Numbers Don't Lie


During his 16-year career in the NBA, Rasheed Wallace was among basketball’s most intimidating power forwards. He was also among the most volatile. Wallace holds the single-season record for technical fouls (41) and ranks third all-time in total technicals with 317.

In addition to his disdain for referees, the 6’11” Wallace, gained fame for a particular catchphrase. If “Sheed” or one of his teammates was called for a foul that he thought was undeserved, and the opposing player missed the ensuing free throw, he would often holler, “Ball don’t lie,” to indicate that the basketball knew the referee had made a bad call.

The ball don’t lie. Neither do the numbers in the latest Statistical Review of World Energy.

Amid the ongoing blizzard of propaganda about the “energy transition” and the tired antics of the goobers from Just Stop Oil — a pair of whom vandalized Stonehenge with orange paint last Wednesday — the Statistical Review, published by the Energy Institute, KPMG, and Kearney, provides a much-needed reality check to the narrative being promoted by major media outlets, academics, and the NGO-corporate-industrial-climate complex.

The new Statistical Review, released last Thursday, shows, yet again, that despite the hype, subsidies, and mandates, wind and solar energy aren’t keeping pace with the growth in hydrocarbons. Global hydrocarbon use and CO2 emissions hit record highs in 2023, with hydrocarbon consumption up 1.5% to 504 exajoules (EJ). That increase was “driven by coal, up 1.6%, [and] oil up 2% to above 100 million barrels [per day] for the first time.” Global natural gas demand was flat, mainly due to stunning declines in Europe. Gas demand in the U.K. fell by 10%. It also fell by 11% in Spain, 10% in Italy, and 11% in France.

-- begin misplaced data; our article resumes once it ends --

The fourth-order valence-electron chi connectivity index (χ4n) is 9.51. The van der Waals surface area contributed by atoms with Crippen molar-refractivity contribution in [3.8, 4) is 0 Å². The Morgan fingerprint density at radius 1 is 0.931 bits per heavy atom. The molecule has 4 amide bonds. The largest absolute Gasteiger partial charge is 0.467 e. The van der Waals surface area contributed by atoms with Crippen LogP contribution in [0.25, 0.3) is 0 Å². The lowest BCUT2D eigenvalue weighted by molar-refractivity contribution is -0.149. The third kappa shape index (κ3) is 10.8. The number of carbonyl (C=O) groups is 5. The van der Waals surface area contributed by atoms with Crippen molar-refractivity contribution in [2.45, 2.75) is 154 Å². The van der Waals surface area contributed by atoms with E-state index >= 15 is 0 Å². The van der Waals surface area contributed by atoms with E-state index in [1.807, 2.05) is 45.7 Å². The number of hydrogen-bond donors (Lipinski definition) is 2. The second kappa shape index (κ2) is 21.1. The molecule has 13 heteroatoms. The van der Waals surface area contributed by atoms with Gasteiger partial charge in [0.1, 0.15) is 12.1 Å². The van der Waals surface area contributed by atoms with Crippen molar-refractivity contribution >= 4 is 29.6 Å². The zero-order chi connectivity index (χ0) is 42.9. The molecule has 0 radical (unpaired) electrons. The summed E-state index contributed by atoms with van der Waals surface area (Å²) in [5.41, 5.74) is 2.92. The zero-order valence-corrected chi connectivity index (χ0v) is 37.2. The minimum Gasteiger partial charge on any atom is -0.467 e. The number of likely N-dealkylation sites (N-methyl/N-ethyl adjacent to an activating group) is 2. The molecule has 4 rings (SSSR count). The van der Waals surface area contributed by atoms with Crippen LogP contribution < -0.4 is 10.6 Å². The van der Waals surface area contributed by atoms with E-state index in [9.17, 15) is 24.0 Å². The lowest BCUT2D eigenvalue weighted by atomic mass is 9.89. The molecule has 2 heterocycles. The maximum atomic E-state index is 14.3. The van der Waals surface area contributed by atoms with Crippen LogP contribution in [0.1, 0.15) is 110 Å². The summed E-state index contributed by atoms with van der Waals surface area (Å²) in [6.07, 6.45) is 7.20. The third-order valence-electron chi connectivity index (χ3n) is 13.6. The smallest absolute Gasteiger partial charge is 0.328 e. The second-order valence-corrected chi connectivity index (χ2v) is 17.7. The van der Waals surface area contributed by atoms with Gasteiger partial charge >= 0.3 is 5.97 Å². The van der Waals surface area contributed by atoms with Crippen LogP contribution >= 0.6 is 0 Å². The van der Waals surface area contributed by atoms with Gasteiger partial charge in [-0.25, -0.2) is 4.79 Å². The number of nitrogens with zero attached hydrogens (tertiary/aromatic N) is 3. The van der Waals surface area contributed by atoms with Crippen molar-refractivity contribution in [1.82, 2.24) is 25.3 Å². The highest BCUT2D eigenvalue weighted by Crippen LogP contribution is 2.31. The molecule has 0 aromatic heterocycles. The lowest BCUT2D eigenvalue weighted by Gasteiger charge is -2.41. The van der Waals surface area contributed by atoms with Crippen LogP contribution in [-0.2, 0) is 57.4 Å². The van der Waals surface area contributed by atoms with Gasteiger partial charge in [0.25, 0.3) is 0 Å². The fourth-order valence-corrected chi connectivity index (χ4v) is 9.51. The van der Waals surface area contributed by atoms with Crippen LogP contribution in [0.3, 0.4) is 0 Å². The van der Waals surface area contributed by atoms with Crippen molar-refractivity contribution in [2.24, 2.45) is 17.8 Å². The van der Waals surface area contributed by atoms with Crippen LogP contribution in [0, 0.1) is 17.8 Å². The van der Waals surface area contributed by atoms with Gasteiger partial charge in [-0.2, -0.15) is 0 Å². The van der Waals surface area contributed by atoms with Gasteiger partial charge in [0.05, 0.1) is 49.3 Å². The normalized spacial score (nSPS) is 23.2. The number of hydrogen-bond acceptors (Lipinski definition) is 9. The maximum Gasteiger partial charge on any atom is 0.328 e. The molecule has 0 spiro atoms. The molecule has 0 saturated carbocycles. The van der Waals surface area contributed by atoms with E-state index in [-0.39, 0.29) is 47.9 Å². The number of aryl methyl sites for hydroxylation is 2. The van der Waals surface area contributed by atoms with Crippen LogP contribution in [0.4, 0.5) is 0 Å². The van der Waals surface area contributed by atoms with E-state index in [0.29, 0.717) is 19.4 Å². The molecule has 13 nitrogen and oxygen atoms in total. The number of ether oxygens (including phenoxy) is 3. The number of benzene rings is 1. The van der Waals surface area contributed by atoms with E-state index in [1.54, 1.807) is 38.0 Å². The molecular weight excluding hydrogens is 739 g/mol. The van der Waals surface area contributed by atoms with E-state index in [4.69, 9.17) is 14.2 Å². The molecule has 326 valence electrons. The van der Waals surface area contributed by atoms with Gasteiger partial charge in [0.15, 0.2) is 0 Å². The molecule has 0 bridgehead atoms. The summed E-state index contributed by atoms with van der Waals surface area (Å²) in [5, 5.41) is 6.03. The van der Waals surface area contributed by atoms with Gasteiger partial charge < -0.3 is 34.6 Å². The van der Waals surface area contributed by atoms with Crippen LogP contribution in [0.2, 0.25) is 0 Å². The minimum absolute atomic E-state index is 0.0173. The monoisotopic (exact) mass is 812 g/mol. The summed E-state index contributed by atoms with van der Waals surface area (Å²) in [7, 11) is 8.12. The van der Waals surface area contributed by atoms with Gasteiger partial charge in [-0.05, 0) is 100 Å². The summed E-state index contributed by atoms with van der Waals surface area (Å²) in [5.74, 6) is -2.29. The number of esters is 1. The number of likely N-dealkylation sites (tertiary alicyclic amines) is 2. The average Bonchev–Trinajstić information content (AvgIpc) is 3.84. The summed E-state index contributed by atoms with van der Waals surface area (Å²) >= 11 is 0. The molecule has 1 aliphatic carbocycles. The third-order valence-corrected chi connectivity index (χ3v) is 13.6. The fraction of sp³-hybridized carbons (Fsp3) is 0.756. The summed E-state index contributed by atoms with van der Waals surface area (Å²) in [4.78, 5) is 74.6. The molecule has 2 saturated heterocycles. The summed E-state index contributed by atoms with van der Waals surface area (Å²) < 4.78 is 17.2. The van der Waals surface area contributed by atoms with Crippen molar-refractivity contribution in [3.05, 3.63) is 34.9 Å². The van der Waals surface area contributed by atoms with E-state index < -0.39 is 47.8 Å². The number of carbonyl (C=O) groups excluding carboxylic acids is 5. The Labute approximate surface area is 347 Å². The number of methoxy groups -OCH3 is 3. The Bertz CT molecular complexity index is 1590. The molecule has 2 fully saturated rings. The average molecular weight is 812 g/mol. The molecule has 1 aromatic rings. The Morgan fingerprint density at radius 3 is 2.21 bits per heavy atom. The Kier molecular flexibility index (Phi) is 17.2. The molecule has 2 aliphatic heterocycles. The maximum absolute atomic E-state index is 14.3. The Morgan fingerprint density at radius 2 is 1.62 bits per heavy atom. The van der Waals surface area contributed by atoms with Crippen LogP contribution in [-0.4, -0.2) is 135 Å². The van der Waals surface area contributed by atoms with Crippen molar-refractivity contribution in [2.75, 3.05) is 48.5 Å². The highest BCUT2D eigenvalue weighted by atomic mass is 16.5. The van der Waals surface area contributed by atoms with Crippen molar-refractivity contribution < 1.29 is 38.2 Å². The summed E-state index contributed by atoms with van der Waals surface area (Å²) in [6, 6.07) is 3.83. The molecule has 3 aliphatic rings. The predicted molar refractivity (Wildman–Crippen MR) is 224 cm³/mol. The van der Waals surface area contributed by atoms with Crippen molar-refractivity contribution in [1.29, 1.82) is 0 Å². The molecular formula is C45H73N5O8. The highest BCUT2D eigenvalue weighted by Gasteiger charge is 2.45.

Soaring electricity demand was, yet again, the big story in 2023. Global power generation increased by 2.5% to 29,924 terawatt-hours. About 32% of that juice (9,456 TWh) was generated in China, where electricity production surged by nearly 7%. The U.S. came in a distant second in power generated, with 4,494 TWh. Domestic power production dropped by about 1% last year. Power generation in India also increased by about 7% last year to a record 1,958 TWh, 75% of which came from coal-fired power plants.

I look forward to the release of the Statistical Review every year because the data can be downloaded in Excel. That allows me and others to make meaningful comparisons beyond the spin. Numerical comparisons are essential ingredients in the debate over energy and climate policy. The best advice I ever got on presenting numbers came from author and statistician Edward Tufte. He said: whenever you give people a number, give them a familiar metric so they can make a comparison. That advice changed the course of my career. Here are nine charts from the Statistical Review.

Read the rest of this piece at Robert Bryce Substack.

Robert Bryce is a Texas-based author, journalist, film producer, and podcaster. His articles have appeared in a myriad of publications including the Wall Street Journal, New York Times, Forbes, Time, Austin Chronicle, and Sydney Morning Herald.

Photo: courtesy Robert Bryce Substack.